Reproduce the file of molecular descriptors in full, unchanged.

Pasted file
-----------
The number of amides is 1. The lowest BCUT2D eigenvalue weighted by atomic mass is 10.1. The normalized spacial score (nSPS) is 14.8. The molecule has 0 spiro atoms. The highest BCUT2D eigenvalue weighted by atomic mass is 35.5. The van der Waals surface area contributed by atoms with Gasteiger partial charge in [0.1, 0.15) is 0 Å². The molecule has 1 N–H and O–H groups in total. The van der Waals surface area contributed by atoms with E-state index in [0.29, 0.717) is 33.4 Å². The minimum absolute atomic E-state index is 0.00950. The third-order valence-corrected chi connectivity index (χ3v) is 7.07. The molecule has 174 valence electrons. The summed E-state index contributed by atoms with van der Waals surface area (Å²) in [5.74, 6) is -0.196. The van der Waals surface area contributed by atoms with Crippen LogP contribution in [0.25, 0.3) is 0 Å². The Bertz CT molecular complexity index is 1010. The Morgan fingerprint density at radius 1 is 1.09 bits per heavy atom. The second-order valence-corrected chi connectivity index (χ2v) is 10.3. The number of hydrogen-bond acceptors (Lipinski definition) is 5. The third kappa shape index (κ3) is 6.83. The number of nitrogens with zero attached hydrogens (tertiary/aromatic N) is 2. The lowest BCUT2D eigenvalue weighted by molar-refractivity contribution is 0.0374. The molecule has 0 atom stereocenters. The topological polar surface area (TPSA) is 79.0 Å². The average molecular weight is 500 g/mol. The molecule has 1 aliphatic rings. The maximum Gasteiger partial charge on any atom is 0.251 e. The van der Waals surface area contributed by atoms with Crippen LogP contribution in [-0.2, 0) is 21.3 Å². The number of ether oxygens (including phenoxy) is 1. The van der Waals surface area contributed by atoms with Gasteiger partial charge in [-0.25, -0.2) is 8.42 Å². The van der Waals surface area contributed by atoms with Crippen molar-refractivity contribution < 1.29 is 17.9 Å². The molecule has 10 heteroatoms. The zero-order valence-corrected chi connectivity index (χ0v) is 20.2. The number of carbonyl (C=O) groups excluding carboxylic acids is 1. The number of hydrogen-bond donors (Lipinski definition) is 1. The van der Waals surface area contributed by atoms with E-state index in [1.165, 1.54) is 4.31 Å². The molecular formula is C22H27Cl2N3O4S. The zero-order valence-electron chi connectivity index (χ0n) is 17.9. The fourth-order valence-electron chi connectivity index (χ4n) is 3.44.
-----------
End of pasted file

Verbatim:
The number of amides is 1. The lowest BCUT2D eigenvalue weighted by atomic mass is 10.1. The normalized spacial score (nSPS) is 14.8. The molecule has 0 spiro atoms. The highest BCUT2D eigenvalue weighted by atomic mass is 35.5. The van der Waals surface area contributed by atoms with Gasteiger partial charge in [0.1, 0.15) is 0 Å². The molecule has 1 N–H and O–H groups in total. The van der Waals surface area contributed by atoms with E-state index in [0.29, 0.717) is 33.4 Å². The minimum absolute atomic E-state index is 0.00950. The third-order valence-corrected chi connectivity index (χ3v) is 7.07. The molecule has 174 valence electrons. The summed E-state index contributed by atoms with van der Waals surface area (Å²) in [5.74, 6) is -0.196. The van der Waals surface area contributed by atoms with Crippen LogP contribution in [0.25, 0.3) is 0 Å². The Bertz CT molecular complexity index is 1010. The Morgan fingerprint density at radius 1 is 1.09 bits per heavy atom. The second-order valence-corrected chi connectivity index (χ2v) is 10.3. The number of hydrogen-bond acceptors (Lipinski definition) is 5. The third kappa shape index (κ3) is 6.83. The number of nitrogens with zero attached hydrogens (tertiary/aromatic N) is 2. The lowest BCUT2D eigenvalue weighted by molar-refractivity contribution is 0.0374. The molecule has 0 atom stereocenters. The topological polar surface area (TPSA) is 79.0 Å². The average molecular weight is 500 g/mol. The molecule has 1 aliphatic rings. The maximum Gasteiger partial charge on any atom is 0.251 e. The van der Waals surface area contributed by atoms with Crippen LogP contribution in [-0.2, 0) is 21.3 Å². The number of ether oxygens (including phenoxy) is 1. The van der Waals surface area contributed by atoms with Gasteiger partial charge in [-0.25, -0.2) is 8.42 Å². The van der Waals surface area contributed by atoms with Crippen molar-refractivity contribution < 1.29 is 17.9 Å². The molecule has 10 heteroatoms. The zero-order valence-corrected chi connectivity index (χ0v) is 20.2. The number of carbonyl (C=O) groups excluding carboxylic acids is 1. The number of hydrogen-bond donors (Lipinski definition) is 1. The van der Waals surface area contributed by atoms with E-state index in [1.165, 1.54) is 4.31 Å². The molecular formula is C22H27Cl2N3O4S. The zero-order valence-electron chi connectivity index (χ0n) is 17.9. The fourth-order valence-electron chi connectivity index (χ4n) is 3.44.